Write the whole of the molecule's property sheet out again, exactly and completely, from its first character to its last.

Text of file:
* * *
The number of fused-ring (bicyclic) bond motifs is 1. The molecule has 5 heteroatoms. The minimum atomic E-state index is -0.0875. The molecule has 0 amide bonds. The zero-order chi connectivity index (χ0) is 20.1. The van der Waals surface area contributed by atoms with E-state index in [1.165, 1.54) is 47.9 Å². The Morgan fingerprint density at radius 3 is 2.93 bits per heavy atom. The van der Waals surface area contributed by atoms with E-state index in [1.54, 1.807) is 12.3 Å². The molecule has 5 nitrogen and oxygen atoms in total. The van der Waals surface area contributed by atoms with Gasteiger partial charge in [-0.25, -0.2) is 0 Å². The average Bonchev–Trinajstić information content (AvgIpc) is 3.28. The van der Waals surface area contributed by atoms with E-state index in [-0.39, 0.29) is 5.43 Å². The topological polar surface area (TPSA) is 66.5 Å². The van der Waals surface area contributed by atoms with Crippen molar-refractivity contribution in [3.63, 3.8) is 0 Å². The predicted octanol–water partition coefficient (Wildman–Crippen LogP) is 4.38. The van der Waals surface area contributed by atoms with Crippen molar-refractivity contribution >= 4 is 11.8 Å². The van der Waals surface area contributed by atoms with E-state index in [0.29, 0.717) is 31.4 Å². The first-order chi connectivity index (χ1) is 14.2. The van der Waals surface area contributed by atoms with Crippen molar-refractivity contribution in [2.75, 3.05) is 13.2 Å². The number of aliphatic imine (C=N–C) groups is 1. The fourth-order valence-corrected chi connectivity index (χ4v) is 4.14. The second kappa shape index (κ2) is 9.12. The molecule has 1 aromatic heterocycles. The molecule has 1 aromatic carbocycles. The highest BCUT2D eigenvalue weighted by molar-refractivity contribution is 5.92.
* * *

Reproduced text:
The number of fused-ring (bicyclic) bond motifs is 1. The molecule has 5 heteroatoms. The minimum atomic E-state index is -0.0875. The molecule has 0 amide bonds. The zero-order chi connectivity index (χ0) is 20.1. The van der Waals surface area contributed by atoms with E-state index in [1.165, 1.54) is 47.9 Å². The Morgan fingerprint density at radius 3 is 2.93 bits per heavy atom. The van der Waals surface area contributed by atoms with E-state index in [1.54, 1.807) is 12.3 Å². The molecule has 5 nitrogen and oxygen atoms in total. The van der Waals surface area contributed by atoms with Gasteiger partial charge in [-0.25, -0.2) is 0 Å². The average Bonchev–Trinajstić information content (AvgIpc) is 3.28. The van der Waals surface area contributed by atoms with E-state index in [-0.39, 0.29) is 5.43 Å². The topological polar surface area (TPSA) is 66.5 Å². The van der Waals surface area contributed by atoms with Crippen molar-refractivity contribution in [3.63, 3.8) is 0 Å². The predicted octanol–water partition coefficient (Wildman–Crippen LogP) is 4.38. The van der Waals surface area contributed by atoms with Crippen molar-refractivity contribution >= 4 is 11.8 Å². The van der Waals surface area contributed by atoms with E-state index in [0.29, 0.717) is 31.4 Å². The first-order chi connectivity index (χ1) is 14.2. The van der Waals surface area contributed by atoms with Crippen molar-refractivity contribution in [2.75, 3.05) is 13.2 Å². The number of aliphatic imine (C=N–C) groups is 1. The fourth-order valence-corrected chi connectivity index (χ4v) is 4.14. The second kappa shape index (κ2) is 9.12. The molecule has 1 aromatic heterocycles. The molecule has 1 aromatic carbocycles. The highest BCUT2D eigenvalue weighted by molar-refractivity contribution is 5.92.